Editorials

Preventing Sports Injury and Illness: Key Resources for Family Physicians

 

Am Fam Physician. 2017 Apr 15;95(8):479-482.

In the United States, there are 212.6 million physically active persons older than six years (eFigure A), including 36 million youths and 7.8 million high school sports participants at approximately 36,000 secondary schools.14 Although physical activity clearly improves health outcomes, it also carries inherent risks, including injury, illness, and, rarely, death. Although a small percentage of family physicians currently hold a sports medicine certificate of added qualifications,5 most family physicians treat active patients or athletes, and many serve as team physicians. Given the limited attention paid to the role and importance of physical activity in medical schools6 and the limited exposure to sports medicine and musculoskeletal problems during residency, many physicians would likely benefit from additional knowledge to improve their ability to prevent and treat injuries from sports and physical activity.

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eFigure A.

Participation in various categories of sports by generational divide.

Adapted with permission from the Physical Activity Council 2016 participation report. http://www.physicalactivitycouncil.com/pdfs/current.pdf. Accessed October 25, 2016.


eFigure A.

Participation in various categories of sports by generational divide.

Adapted with permission from the Physical Activity Council 2016 participation report. http://www.physicalactivitycouncil.com/pdfs/current.pdf. Accessed October 25, 2016.

The Team Physician Consensus Conference Statements (http://www.acsm.org/public-information/team-physician-consensus-conference-statements), which represent an ongoing collaboration between six major medical societies concerned with clinical sports medicine issues, is one helpful resource for physicians caring for athletes. The most recent version addresses the team physician's role in preventing illness and injury, and discusses potentially helpful and ineffective or unproven strategies for preventing common or serious conditions and injuries that can result from physical activity (Table 1).7

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Table 1.

Helpful and Ineffective Prevention Strategies for Common or High-Morbidity Sports Medicine Conditions or Injuries

Prevention strategies

Condition or injuryRisk factorsPotentially helpfulLikely ineffective or ineffective

ACL injury

Women have a higher risk

Sport-specific neuromuscular training programs and educational Interventions

Knee bracing

In high school and college sports, there is a higher rate in men's football, women's soccer, and women's basketball players

In persons with a history of ACL injury, men are more likely to retear the same ACL, and women are more likely to tear the contralateral ACL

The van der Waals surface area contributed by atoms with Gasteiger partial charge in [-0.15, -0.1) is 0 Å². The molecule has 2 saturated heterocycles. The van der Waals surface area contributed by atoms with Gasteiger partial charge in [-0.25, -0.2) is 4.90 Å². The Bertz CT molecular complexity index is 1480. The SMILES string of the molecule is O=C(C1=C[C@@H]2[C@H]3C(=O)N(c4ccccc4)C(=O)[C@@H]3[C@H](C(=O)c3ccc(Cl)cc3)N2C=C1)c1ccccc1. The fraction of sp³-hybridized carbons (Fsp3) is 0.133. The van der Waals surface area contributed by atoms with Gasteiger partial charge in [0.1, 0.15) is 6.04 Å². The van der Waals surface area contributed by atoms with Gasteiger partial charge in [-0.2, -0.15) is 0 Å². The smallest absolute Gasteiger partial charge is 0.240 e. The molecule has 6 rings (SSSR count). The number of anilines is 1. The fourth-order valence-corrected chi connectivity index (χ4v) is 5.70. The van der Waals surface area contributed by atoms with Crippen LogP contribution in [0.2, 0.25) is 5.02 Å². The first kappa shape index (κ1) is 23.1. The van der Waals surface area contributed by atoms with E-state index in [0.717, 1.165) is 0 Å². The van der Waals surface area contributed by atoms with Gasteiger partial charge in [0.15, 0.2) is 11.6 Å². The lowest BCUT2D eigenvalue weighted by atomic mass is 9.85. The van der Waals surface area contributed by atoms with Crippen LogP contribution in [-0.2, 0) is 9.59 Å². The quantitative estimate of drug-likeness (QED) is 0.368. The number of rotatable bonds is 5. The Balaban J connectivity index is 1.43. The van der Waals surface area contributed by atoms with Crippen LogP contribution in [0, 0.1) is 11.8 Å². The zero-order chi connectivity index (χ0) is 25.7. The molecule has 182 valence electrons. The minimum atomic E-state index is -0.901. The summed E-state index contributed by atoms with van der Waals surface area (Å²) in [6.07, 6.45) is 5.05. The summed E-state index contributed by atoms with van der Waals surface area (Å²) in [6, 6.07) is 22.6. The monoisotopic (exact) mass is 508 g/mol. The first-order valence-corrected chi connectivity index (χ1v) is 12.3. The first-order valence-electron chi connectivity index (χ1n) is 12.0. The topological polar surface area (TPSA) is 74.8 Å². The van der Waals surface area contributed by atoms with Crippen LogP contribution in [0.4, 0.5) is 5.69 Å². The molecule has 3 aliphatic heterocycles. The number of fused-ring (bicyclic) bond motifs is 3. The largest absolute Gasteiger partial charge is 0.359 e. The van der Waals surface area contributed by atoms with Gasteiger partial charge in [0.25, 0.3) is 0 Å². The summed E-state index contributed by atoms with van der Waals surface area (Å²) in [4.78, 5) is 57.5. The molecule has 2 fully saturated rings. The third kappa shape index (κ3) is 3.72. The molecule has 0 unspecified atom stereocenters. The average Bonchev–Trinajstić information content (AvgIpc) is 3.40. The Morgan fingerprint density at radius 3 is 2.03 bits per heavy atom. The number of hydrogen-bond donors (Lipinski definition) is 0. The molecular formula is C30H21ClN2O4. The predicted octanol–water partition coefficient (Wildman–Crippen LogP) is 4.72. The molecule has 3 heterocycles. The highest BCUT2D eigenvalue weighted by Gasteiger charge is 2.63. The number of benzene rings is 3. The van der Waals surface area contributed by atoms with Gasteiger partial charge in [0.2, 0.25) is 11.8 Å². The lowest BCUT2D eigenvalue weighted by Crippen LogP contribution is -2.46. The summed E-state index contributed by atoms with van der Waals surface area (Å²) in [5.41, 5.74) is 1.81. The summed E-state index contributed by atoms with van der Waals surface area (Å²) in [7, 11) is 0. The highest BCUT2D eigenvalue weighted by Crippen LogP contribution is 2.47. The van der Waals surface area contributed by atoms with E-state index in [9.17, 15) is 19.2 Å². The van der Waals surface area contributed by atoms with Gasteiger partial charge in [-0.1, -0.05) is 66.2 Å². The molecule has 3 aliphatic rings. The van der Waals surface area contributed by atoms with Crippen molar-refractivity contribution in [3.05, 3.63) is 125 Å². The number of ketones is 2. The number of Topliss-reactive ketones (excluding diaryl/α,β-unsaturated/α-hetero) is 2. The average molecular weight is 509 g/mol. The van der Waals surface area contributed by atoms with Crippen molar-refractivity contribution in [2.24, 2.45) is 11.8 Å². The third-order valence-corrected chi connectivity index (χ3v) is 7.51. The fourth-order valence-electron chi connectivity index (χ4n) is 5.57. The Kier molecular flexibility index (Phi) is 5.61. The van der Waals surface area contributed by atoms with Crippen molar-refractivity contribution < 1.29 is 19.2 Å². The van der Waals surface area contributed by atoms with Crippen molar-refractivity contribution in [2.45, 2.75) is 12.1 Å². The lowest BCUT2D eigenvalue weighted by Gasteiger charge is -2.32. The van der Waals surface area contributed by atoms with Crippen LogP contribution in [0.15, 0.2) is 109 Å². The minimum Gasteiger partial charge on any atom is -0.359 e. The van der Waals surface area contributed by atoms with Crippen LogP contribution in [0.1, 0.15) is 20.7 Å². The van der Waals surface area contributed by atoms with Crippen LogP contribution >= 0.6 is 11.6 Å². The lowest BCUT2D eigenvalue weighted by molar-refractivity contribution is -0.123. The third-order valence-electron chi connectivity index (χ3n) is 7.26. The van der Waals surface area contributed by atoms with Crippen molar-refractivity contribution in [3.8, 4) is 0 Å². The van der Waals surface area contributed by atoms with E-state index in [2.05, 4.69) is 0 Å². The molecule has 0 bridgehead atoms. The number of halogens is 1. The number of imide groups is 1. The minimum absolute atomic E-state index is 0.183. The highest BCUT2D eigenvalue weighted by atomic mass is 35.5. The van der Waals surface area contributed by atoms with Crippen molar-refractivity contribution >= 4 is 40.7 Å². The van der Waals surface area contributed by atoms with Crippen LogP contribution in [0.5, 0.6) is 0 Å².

Commotio cordis

Participation in sports played with projectiles (e.g., baseball, hockey, lacrosse)

Age-specific baseballs and chest protectors

Concussion

Women have a higher risk than men in sports played with the same rules

Neck strengthening, improved playing technique, improved adherence to game rules

Protective equipment, including helmets, helmet add-ons, and mouth guards

Heat illness

High body mass index

Acclimatization, exercising at times of lower heat and humidity, ensuring adequate rest and hydration

Low fitness level

Multiple same-day sessions with inadequate rest and hydration

Previous heat illness

Sickle cell trait

Use of supplements, energy drinks, or alcohol

Inversion (lateral) ankle sprain

History of ankle sprain

Bracing, taping, or proprioceptive training

Participation in sports that involve jumping, cutting, or uneven terrain

Poor balance

Shoulder overuse Injuries

Participation in sports that involve throwing and overhead activity

Monitoring volume of activity, adequate rehabilitation of injuries in other parts of the kinetic chain

Skin or soft tissue infections

Participation in sports with high skin-to-skin contact (e.g., football, wrestling)

Maintaining good personal hygiene and facility cleanliness, avoiding sharing personal items, withholding athletes with contagious skin lesions from practice and game play

Sudden cardiac death

Men have a higher risk Participation in sports with more periods of maximal exertion (e.g., basketball)

Cardiac screening tests, such as electrocardiography or echocardiography


ACL = anterior cruciate ligament.

Information from reference 7.

Table 1.

Helpful and Ineffective Prevention Strategies for Common or High-Morbidity Sports Medicine Conditions or Injuries

Prevention strategies

Condition or injuryRisk factorsPotentially helpfulLikely ineffective or ineffective

ACL injury

Women have a higher risk

Sport-specific neuromuscular training programs and educational Interventions

Knee bracing

In high school and college sports, there is a higher rate in men's football, women's soccer, and women's basketball players

In persons with a history of ACL injury, men are more likely to retear the same ACL, and women are more likely to tear the contralateral ACL

Commotio cordis

Participation in sports played with projectiles (e.g., baseball, hockey, lacrosse)

Age-specific baseballs and chest protectors

Concussion